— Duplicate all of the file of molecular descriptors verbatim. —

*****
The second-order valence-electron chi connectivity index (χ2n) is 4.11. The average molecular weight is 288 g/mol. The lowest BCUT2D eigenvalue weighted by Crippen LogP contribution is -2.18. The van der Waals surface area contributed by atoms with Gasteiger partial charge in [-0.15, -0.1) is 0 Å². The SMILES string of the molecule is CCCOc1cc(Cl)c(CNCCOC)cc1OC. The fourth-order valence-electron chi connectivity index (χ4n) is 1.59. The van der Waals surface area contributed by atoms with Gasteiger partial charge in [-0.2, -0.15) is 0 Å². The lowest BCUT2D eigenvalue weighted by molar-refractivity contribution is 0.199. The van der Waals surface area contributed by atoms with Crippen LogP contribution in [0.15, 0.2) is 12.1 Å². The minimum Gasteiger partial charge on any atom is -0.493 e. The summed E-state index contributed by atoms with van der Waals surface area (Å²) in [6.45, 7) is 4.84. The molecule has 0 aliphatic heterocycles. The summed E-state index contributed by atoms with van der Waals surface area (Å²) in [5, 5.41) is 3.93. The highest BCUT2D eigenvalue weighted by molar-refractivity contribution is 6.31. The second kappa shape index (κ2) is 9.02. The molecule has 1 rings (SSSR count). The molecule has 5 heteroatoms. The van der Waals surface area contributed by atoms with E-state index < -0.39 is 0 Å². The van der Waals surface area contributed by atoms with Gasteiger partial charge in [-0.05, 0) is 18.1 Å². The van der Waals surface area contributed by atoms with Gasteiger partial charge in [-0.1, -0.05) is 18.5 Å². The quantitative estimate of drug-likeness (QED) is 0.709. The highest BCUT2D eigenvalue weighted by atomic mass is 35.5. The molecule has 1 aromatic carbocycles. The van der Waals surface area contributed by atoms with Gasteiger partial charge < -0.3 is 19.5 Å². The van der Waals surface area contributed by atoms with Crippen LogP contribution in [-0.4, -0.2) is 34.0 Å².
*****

The second-order valence-electron chi connectivity index (χ2n) is 4.11. The average molecular weight is 288 g/mol. The lowest BCUT2D eigenvalue weighted by Crippen LogP contribution is -2.18. The van der Waals surface area contributed by atoms with Gasteiger partial charge in [-0.15, -0.1) is 0 Å². The SMILES string of the molecule is CCCOc1cc(Cl)c(CNCCOC)cc1OC. The fourth-order valence-electron chi connectivity index (χ4n) is 1.59. The van der Waals surface area contributed by atoms with Gasteiger partial charge in [-0.2, -0.15) is 0 Å². The lowest BCUT2D eigenvalue weighted by molar-refractivity contribution is 0.199. The van der Waals surface area contributed by atoms with Crippen LogP contribution in [0.15, 0.2) is 12.1 Å². The minimum Gasteiger partial charge on any atom is -0.493 e. The summed E-state index contributed by atoms with van der Waals surface area (Å²) in [6.45, 7) is 4.84. The molecule has 0 aliphatic heterocycles. The summed E-state index contributed by atoms with van der Waals surface area (Å²) in [5, 5.41) is 3.93. The highest BCUT2D eigenvalue weighted by molar-refractivity contribution is 6.31. The second kappa shape index (κ2) is 9.02. The molecule has 1 rings (SSSR count). The molecule has 5 heteroatoms. The van der Waals surface area contributed by atoms with E-state index < -0.39 is 0 Å². The van der Waals surface area contributed by atoms with Gasteiger partial charge in [-0.05, 0) is 18.1 Å². The van der Waals surface area contributed by atoms with Gasteiger partial charge in [-0.1, -0.05) is 18.5 Å². The quantitative estimate of drug-likeness (QED) is 0.709. The highest BCUT2D eigenvalue weighted by atomic mass is 35.5. The molecule has 1 aromatic carbocycles. The van der Waals surface area contributed by atoms with Gasteiger partial charge < -0.3 is 19.5 Å². The van der Waals surface area contributed by atoms with Crippen LogP contribution in [-0.4, -0.2) is 34.0 Å².